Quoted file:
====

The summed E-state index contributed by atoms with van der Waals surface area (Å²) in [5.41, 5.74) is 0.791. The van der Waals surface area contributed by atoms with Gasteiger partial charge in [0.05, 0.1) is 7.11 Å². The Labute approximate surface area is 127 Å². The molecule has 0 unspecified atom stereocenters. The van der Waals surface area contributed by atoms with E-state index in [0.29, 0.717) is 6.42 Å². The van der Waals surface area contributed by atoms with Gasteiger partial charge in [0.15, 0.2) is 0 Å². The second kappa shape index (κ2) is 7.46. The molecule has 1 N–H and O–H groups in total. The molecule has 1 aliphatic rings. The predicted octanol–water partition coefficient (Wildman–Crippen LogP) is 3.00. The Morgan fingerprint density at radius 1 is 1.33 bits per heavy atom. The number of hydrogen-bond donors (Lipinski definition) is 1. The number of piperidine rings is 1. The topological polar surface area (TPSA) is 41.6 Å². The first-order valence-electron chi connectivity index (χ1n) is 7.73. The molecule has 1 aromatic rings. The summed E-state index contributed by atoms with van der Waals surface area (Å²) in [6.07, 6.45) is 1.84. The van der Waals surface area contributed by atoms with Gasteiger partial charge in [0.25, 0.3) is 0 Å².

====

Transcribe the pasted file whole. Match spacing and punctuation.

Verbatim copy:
The summed E-state index contributed by atoms with van der Waals surface area (Å²) in [5.41, 5.74) is 0.791. The van der Waals surface area contributed by atoms with Gasteiger partial charge in [0.05, 0.1) is 7.11 Å². The Labute approximate surface area is 127 Å². The molecule has 0 unspecified atom stereocenters. The van der Waals surface area contributed by atoms with E-state index in [0.29, 0.717) is 6.42 Å². The van der Waals surface area contributed by atoms with Gasteiger partial charge in [0.15, 0.2) is 0 Å². The second kappa shape index (κ2) is 7.46. The molecule has 1 N–H and O–H groups in total. The molecule has 1 aliphatic rings. The predicted octanol–water partition coefficient (Wildman–Crippen LogP) is 3.00. The Morgan fingerprint density at radius 1 is 1.33 bits per heavy atom. The number of hydrogen-bond donors (Lipinski definition) is 1. The number of piperidine rings is 1. The topological polar surface area (TPSA) is 41.6 Å². The first-order valence-electron chi connectivity index (χ1n) is 7.73. The molecule has 1 aromatic rings. The summed E-state index contributed by atoms with van der Waals surface area (Å²) in [6.07, 6.45) is 1.84. The van der Waals surface area contributed by atoms with Gasteiger partial charge in [0.25, 0.3) is 0 Å².